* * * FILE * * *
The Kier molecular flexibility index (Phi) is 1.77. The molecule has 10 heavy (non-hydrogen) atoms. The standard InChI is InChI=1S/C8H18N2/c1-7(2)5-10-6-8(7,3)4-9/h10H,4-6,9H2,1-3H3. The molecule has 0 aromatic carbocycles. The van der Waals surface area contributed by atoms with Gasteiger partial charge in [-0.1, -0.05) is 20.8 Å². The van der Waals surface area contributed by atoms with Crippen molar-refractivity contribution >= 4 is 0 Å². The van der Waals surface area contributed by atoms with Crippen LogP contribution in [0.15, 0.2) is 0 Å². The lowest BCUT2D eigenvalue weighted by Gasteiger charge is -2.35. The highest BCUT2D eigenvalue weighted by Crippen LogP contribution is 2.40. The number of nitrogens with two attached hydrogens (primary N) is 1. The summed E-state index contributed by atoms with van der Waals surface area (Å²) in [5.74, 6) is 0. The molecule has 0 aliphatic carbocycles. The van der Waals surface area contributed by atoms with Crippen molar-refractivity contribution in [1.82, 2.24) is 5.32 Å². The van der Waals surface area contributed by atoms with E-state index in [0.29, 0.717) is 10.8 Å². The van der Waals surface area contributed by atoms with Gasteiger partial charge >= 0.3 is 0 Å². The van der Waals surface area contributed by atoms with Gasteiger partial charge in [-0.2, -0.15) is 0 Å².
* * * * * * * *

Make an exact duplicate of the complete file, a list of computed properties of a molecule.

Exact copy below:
The Kier molecular flexibility index (Phi) is 1.77. The molecule has 10 heavy (non-hydrogen) atoms. The standard InChI is InChI=1S/C8H18N2/c1-7(2)5-10-6-8(7,3)4-9/h10H,4-6,9H2,1-3H3. The molecule has 0 aromatic carbocycles. The van der Waals surface area contributed by atoms with Gasteiger partial charge in [-0.1, -0.05) is 20.8 Å². The van der Waals surface area contributed by atoms with Crippen molar-refractivity contribution >= 4 is 0 Å². The van der Waals surface area contributed by atoms with Crippen LogP contribution in [0.15, 0.2) is 0 Å². The lowest BCUT2D eigenvalue weighted by Gasteiger charge is -2.35. The highest BCUT2D eigenvalue weighted by Crippen LogP contribution is 2.40. The number of nitrogens with two attached hydrogens (primary N) is 1. The summed E-state index contributed by atoms with van der Waals surface area (Å²) in [5.74, 6) is 0. The molecule has 0 aliphatic carbocycles. The van der Waals surface area contributed by atoms with Crippen molar-refractivity contribution in [1.82, 2.24) is 5.32 Å². The van der Waals surface area contributed by atoms with E-state index in [0.29, 0.717) is 10.8 Å². The van der Waals surface area contributed by atoms with Gasteiger partial charge >= 0.3 is 0 Å². The van der Waals surface area contributed by atoms with Gasteiger partial charge in [-0.2, -0.15) is 0 Å².